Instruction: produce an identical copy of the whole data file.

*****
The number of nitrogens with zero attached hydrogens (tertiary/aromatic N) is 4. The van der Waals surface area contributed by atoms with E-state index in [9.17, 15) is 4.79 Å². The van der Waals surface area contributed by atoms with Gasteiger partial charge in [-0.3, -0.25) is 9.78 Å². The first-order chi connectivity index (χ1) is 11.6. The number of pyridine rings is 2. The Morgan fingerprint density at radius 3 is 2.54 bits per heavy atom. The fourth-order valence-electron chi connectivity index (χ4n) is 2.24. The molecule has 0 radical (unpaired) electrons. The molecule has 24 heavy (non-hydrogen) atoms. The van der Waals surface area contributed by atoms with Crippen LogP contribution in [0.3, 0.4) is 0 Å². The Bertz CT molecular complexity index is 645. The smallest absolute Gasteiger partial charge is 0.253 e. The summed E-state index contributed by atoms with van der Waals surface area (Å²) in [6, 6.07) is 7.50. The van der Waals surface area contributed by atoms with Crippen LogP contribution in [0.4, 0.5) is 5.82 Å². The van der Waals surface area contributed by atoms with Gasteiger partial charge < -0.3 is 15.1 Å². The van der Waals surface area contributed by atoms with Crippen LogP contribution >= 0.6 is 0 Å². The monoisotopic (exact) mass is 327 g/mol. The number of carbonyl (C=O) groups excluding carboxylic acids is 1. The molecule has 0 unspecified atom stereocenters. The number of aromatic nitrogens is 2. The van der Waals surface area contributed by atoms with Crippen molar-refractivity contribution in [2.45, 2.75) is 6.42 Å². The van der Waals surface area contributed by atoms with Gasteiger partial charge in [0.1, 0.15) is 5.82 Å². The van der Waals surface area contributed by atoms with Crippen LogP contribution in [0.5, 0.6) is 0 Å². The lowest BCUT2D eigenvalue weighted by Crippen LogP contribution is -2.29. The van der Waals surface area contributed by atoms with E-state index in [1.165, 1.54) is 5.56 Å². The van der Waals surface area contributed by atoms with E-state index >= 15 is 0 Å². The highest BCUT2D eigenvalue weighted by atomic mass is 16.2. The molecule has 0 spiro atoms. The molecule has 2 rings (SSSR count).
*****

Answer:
The number of nitrogens with zero attached hydrogens (tertiary/aromatic N) is 4. The van der Waals surface area contributed by atoms with E-state index in [9.17, 15) is 4.79 Å². The van der Waals surface area contributed by atoms with Gasteiger partial charge in [-0.3, -0.25) is 9.78 Å². The first-order chi connectivity index (χ1) is 11.6. The number of pyridine rings is 2. The Morgan fingerprint density at radius 3 is 2.54 bits per heavy atom. The fourth-order valence-electron chi connectivity index (χ4n) is 2.24. The molecule has 0 radical (unpaired) electrons. The molecule has 24 heavy (non-hydrogen) atoms. The van der Waals surface area contributed by atoms with Crippen LogP contribution in [0.3, 0.4) is 0 Å². The Bertz CT molecular complexity index is 645. The smallest absolute Gasteiger partial charge is 0.253 e. The summed E-state index contributed by atoms with van der Waals surface area (Å²) in [6, 6.07) is 7.50. The van der Waals surface area contributed by atoms with Crippen LogP contribution in [0.4, 0.5) is 5.82 Å². The van der Waals surface area contributed by atoms with Gasteiger partial charge < -0.3 is 15.1 Å². The van der Waals surface area contributed by atoms with Crippen LogP contribution >= 0.6 is 0 Å². The monoisotopic (exact) mass is 327 g/mol. The number of carbonyl (C=O) groups excluding carboxylic acids is 1. The molecule has 0 unspecified atom stereocenters. The number of aromatic nitrogens is 2. The van der Waals surface area contributed by atoms with Crippen molar-refractivity contribution in [2.45, 2.75) is 6.42 Å². The van der Waals surface area contributed by atoms with Gasteiger partial charge in [0.1, 0.15) is 5.82 Å². The van der Waals surface area contributed by atoms with Crippen LogP contribution in [0.5, 0.6) is 0 Å². The lowest BCUT2D eigenvalue weighted by Crippen LogP contribution is -2.29. The van der Waals surface area contributed by atoms with E-state index in [1.165, 1.54) is 5.56 Å². The van der Waals surface area contributed by atoms with E-state index >= 15 is 0 Å². The highest BCUT2D eigenvalue weighted by atomic mass is 16.2. The molecule has 0 spiro atoms. The molecule has 2 rings (SSSR count).